Target Marketing

The Bookshevles at SF's Get Lost Bookstore are a Mixture of Travel Guide, Essay, & Narrative

The Bookshevles at SF's "Get Lost" Travel Store are a Mixture of Travel Guides, Essays, & Narratives

When you really think about target marketing, you’d be surprised at how many affinity readerships may be interested in your book. And how many of these groups have their own media channels

Experiential Affinities

People with whom you have shared experiences are target readers who often have dedicated “media channels.” Publicize through alumni magazines (college, high school, even some elementary schools have alumni magazines), family newsletters, collegial Facebook groups, military veteran organizations, church bulletins, etc.

Geographic Affinities

Neighborhood associations often have newsletters. Cafes and bookstores are potential reading venues. City newspapers and local radio stations support hometown authors. Don’t limit yourself to your current address. What about where you were born or where you grew up? When I was on my Able Was I book tour, I leveraged the native North Carolinian angle to secure a NC-wide NPR interview.

Demographic Affinities

Broad and narrow. Women authors are able to target the broad affinity of women readers. Additionally, African American 40+ women authors are able to target a narrower (but much stronger) demographically aligned readership.

Interest Affinities

Does your novel include a targetable interest?

  • Travel
    Do your characters live in or travel to exotic places? Do they spend A Year in Provence or bask Under the Tuscan Sun? Most travel sites/stores sell books, often including novels of wanderlust.
  • Animals
    Are there any four-legged characters in your novel? Dog people love dog books. Even Oprah (The Story of Edgar Sawtelle). Pet stores and sites sell books. Most are about breeding or training, but there are exceptions, like Wally’s World.
  • Occupation
    What profession is your protagonist? Can you play this up in a synopsis that would intrigue a media channel that markets to that profession? Scot Turrow and John Grisham have proven that lawyers love to both read and write legal novels.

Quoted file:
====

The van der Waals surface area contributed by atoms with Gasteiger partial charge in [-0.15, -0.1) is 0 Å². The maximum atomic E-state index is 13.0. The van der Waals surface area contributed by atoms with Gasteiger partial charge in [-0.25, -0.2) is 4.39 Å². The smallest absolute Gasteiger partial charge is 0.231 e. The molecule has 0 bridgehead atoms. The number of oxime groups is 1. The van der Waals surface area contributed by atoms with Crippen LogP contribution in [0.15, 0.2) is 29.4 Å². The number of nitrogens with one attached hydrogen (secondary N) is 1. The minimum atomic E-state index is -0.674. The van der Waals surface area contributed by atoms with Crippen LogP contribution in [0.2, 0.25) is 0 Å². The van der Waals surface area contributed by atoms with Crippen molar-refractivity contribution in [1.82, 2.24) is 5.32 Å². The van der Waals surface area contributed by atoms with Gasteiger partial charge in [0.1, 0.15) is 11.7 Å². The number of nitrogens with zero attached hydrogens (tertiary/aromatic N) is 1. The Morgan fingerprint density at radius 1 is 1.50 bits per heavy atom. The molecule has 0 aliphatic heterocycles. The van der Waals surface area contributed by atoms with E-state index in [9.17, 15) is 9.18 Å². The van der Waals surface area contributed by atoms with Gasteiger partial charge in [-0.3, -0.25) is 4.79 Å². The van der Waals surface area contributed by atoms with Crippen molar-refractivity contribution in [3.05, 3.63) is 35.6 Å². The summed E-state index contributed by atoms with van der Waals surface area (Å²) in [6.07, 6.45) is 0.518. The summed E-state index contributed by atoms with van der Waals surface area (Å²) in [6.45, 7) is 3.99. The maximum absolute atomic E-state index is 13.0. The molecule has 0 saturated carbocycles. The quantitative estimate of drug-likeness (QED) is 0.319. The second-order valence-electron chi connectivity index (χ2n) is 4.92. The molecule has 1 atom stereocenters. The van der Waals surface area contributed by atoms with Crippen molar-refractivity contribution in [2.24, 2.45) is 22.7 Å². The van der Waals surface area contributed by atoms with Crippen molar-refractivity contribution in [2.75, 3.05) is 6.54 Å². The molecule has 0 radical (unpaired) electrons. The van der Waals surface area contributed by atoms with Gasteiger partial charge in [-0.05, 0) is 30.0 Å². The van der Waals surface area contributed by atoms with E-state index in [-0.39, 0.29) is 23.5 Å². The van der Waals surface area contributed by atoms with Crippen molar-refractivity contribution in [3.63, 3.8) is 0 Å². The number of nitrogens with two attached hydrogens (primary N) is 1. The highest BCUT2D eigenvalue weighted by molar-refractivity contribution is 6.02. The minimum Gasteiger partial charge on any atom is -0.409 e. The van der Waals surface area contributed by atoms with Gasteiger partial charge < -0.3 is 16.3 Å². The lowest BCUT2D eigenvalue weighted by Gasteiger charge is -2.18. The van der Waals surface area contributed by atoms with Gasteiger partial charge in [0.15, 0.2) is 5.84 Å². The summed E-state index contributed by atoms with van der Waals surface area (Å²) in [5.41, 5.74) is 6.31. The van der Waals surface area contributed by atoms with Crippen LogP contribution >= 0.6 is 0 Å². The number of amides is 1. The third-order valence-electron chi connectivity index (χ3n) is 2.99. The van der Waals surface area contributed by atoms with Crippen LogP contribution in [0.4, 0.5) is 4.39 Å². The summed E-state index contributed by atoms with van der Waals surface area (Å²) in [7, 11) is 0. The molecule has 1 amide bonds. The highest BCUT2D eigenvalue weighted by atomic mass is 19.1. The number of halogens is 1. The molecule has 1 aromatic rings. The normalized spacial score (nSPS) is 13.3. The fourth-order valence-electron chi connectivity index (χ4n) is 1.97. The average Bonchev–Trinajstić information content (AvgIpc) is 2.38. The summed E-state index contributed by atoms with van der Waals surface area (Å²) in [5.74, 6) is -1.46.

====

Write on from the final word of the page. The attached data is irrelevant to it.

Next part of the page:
• Hobbies
    Do your characters surf, play baseball, or climb mountains? Check out the book section on

Literary Genres

Literature was probably divided into genres the moment the second novel was published. I’ve often heard (and said), “My novel is not easily pigeonholed into a genre.” While you should take pride in your novel’s originality, don’t shoot yourself in the foot. Genres have targeted agencies, publishers, media, distribution channels and allocation within distribution channels (i.e. bookstore shelves). As I said in my Genre Opportunities post, if your novel doesn’t fit into a well-defined literary genre, position it as if it does.

Below is a full list of Entrepreneurial Reluctances/e-Publishing lessons from my Top 10s blog post.

Entrepreneurial Reluctance

1. The Catalyst(s)

2. Good $ vs. Bad $

3. Risk Reduction

4. The Network Effect

5. Been There, Done That (serial entrepreneurialism)

6. The New New Thing

7. Emergence & Maslow

8. The Analogy of the Watch (moving parts)

9. A Clean Cap Table

10. Perseverance or Blinders

e-Publishing Reticence

1. False Deadlines

2. Readers & Editrs

3. Genre Opportunities

4. Target Marketing

5. Self-Promotion

6. Creating you Brand

7. The First Review

8. The Network Effect

9. Amazon Ranking

10. The Book Tour


3 thoughts on “Target Marketing

  1. Brilliant, timely post, Drew. I’ve often said, especially since working with you, that traditional publishing is for the lucky and self-publishing is for the hard-working. In your blog, you provide a helpful to-do list for the hard-working self publisher.

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